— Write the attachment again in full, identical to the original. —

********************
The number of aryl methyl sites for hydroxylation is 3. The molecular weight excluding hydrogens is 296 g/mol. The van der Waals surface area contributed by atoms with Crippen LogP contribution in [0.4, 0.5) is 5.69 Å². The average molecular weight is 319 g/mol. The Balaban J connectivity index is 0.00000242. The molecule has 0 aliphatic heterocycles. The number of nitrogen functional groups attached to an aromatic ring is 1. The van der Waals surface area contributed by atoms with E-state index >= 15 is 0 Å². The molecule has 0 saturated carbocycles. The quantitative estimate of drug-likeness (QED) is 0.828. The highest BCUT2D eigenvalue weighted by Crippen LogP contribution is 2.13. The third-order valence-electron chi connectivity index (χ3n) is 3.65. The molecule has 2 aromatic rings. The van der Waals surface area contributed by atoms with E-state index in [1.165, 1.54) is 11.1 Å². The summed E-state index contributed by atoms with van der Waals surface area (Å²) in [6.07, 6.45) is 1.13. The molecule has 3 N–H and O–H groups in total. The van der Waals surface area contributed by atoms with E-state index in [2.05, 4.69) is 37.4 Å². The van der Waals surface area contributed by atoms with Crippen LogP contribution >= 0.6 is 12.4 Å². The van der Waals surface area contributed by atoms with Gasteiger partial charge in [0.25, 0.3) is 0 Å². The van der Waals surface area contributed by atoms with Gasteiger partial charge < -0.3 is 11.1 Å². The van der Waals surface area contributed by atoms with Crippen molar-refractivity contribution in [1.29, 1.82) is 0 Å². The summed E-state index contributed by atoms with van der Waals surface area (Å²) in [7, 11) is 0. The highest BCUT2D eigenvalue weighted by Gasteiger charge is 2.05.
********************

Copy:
The number of aryl methyl sites for hydroxylation is 3. The molecular weight excluding hydrogens is 296 g/mol. The van der Waals surface area contributed by atoms with Crippen LogP contribution in [0.4, 0.5) is 5.69 Å². The average molecular weight is 319 g/mol. The Balaban J connectivity index is 0.00000242. The molecule has 0 aliphatic heterocycles. The number of nitrogen functional groups attached to an aromatic ring is 1. The van der Waals surface area contributed by atoms with E-state index >= 15 is 0 Å². The molecule has 0 saturated carbocycles. The quantitative estimate of drug-likeness (QED) is 0.828. The highest BCUT2D eigenvalue weighted by Crippen LogP contribution is 2.13. The third-order valence-electron chi connectivity index (χ3n) is 3.65. The molecule has 2 aromatic rings. The van der Waals surface area contributed by atoms with E-state index in [1.165, 1.54) is 11.1 Å². The summed E-state index contributed by atoms with van der Waals surface area (Å²) in [6.07, 6.45) is 1.13. The molecule has 3 N–H and O–H groups in total. The van der Waals surface area contributed by atoms with E-state index in [2.05, 4.69) is 37.4 Å². The van der Waals surface area contributed by atoms with Crippen LogP contribution >= 0.6 is 12.4 Å². The van der Waals surface area contributed by atoms with Gasteiger partial charge in [0.25, 0.3) is 0 Å². The van der Waals surface area contributed by atoms with Gasteiger partial charge < -0.3 is 11.1 Å². The van der Waals surface area contributed by atoms with Crippen molar-refractivity contribution in [1.29, 1.82) is 0 Å². The summed E-state index contributed by atoms with van der Waals surface area (Å²) in [7, 11) is 0. The highest BCUT2D eigenvalue weighted by Gasteiger charge is 2.05.